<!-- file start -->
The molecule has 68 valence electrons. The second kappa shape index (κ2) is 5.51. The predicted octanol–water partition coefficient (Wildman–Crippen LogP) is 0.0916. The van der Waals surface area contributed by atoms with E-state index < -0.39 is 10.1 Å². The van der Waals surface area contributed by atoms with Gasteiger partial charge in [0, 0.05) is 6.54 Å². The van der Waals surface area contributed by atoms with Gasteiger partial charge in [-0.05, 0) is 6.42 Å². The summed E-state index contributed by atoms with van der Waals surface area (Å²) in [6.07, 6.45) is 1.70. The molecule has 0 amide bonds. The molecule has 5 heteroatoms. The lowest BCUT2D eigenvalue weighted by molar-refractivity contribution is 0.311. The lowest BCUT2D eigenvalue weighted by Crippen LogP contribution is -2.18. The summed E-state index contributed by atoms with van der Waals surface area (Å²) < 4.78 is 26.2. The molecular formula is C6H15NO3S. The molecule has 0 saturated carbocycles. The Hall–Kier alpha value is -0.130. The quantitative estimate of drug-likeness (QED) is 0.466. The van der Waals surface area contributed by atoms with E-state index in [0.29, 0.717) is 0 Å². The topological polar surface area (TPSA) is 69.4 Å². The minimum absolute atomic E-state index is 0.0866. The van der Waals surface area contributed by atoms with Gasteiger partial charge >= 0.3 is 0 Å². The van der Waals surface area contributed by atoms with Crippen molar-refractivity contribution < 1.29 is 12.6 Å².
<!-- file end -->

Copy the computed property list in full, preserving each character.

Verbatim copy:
The molecule has 68 valence electrons. The second kappa shape index (κ2) is 5.51. The predicted octanol–water partition coefficient (Wildman–Crippen LogP) is 0.0916. The van der Waals surface area contributed by atoms with E-state index < -0.39 is 10.1 Å². The van der Waals surface area contributed by atoms with Gasteiger partial charge in [0, 0.05) is 6.54 Å². The van der Waals surface area contributed by atoms with Gasteiger partial charge in [-0.05, 0) is 6.42 Å². The summed E-state index contributed by atoms with van der Waals surface area (Å²) in [6.07, 6.45) is 1.70. The molecule has 0 amide bonds. The molecule has 5 heteroatoms. The lowest BCUT2D eigenvalue weighted by molar-refractivity contribution is 0.311. The lowest BCUT2D eigenvalue weighted by Crippen LogP contribution is -2.18. The summed E-state index contributed by atoms with van der Waals surface area (Å²) < 4.78 is 26.2. The molecular formula is C6H15NO3S. The molecule has 0 saturated carbocycles. The Hall–Kier alpha value is -0.130. The quantitative estimate of drug-likeness (QED) is 0.466. The van der Waals surface area contributed by atoms with E-state index in [0.29, 0.717) is 0 Å². The topological polar surface area (TPSA) is 69.4 Å². The minimum absolute atomic E-state index is 0.0866. The van der Waals surface area contributed by atoms with Gasteiger partial charge >= 0.3 is 0 Å². The van der Waals surface area contributed by atoms with Crippen molar-refractivity contribution < 1.29 is 12.6 Å².